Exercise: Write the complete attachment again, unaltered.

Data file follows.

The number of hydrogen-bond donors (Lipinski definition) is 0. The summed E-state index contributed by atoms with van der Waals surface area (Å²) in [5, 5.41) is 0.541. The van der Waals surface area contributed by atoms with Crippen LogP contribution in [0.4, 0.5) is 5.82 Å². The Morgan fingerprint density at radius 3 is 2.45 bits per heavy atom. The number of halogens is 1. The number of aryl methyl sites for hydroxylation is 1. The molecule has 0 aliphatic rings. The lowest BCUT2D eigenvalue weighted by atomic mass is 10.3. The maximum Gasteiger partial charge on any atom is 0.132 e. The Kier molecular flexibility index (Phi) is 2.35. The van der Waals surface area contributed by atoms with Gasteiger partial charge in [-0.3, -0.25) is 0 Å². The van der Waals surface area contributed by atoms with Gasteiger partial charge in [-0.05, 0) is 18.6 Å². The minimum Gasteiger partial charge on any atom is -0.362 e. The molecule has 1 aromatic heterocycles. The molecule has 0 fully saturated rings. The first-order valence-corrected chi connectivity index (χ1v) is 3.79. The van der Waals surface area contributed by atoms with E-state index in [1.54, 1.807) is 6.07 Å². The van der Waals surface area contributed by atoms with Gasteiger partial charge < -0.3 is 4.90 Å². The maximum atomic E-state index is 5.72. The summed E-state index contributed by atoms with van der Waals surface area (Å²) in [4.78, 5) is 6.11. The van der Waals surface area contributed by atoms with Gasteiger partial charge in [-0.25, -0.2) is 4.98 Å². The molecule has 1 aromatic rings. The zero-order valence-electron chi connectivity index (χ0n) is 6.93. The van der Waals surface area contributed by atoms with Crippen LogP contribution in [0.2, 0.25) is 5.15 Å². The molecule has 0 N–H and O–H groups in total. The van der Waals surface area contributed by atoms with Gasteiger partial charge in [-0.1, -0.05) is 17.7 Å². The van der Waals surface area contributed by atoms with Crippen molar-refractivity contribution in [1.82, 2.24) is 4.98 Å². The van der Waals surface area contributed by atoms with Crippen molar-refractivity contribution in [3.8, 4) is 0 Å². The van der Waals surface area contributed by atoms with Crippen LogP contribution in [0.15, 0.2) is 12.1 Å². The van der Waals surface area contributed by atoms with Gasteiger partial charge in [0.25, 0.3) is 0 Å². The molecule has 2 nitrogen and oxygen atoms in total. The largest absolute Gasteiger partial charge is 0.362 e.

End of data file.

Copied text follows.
The number of hydrogen-bond donors (Lipinski definition) is 0. The summed E-state index contributed by atoms with van der Waals surface area (Å²) in [5, 5.41) is 0.541. The van der Waals surface area contributed by atoms with Crippen LogP contribution in [0.4, 0.5) is 5.82 Å². The Morgan fingerprint density at radius 3 is 2.45 bits per heavy atom. The number of halogens is 1. The number of aryl methyl sites for hydroxylation is 1. The molecule has 0 aliphatic rings. The lowest BCUT2D eigenvalue weighted by atomic mass is 10.3. The maximum Gasteiger partial charge on any atom is 0.132 e. The Kier molecular flexibility index (Phi) is 2.35. The van der Waals surface area contributed by atoms with Gasteiger partial charge in [-0.3, -0.25) is 0 Å². The van der Waals surface area contributed by atoms with Gasteiger partial charge in [-0.05, 0) is 18.6 Å². The minimum Gasteiger partial charge on any atom is -0.362 e. The molecule has 1 aromatic heterocycles. The molecule has 0 fully saturated rings. The first-order valence-corrected chi connectivity index (χ1v) is 3.79. The van der Waals surface area contributed by atoms with E-state index in [1.54, 1.807) is 6.07 Å². The van der Waals surface area contributed by atoms with Gasteiger partial charge < -0.3 is 4.90 Å². The maximum atomic E-state index is 5.72. The summed E-state index contributed by atoms with van der Waals surface area (Å²) in [4.78, 5) is 6.11. The van der Waals surface area contributed by atoms with Gasteiger partial charge in [-0.25, -0.2) is 4.98 Å². The molecule has 1 aromatic rings. The zero-order valence-electron chi connectivity index (χ0n) is 6.93. The van der Waals surface area contributed by atoms with Crippen LogP contribution in [0.2, 0.25) is 5.15 Å². The molecule has 0 N–H and O–H groups in total. The van der Waals surface area contributed by atoms with Gasteiger partial charge in [-0.1, -0.05) is 17.7 Å². The van der Waals surface area contributed by atoms with Crippen molar-refractivity contribution in [1.82, 2.24) is 4.98 Å². The van der Waals surface area contributed by atoms with Crippen molar-refractivity contribution in [3.8, 4) is 0 Å². The van der Waals surface area contributed by atoms with Crippen LogP contribution in [0.15, 0.2) is 12.1 Å². The van der Waals surface area contributed by atoms with Gasteiger partial charge in [0.25, 0.3) is 0 Å². The molecule has 2 nitrogen and oxygen atoms in total. The largest absolute Gasteiger partial charge is 0.362 e.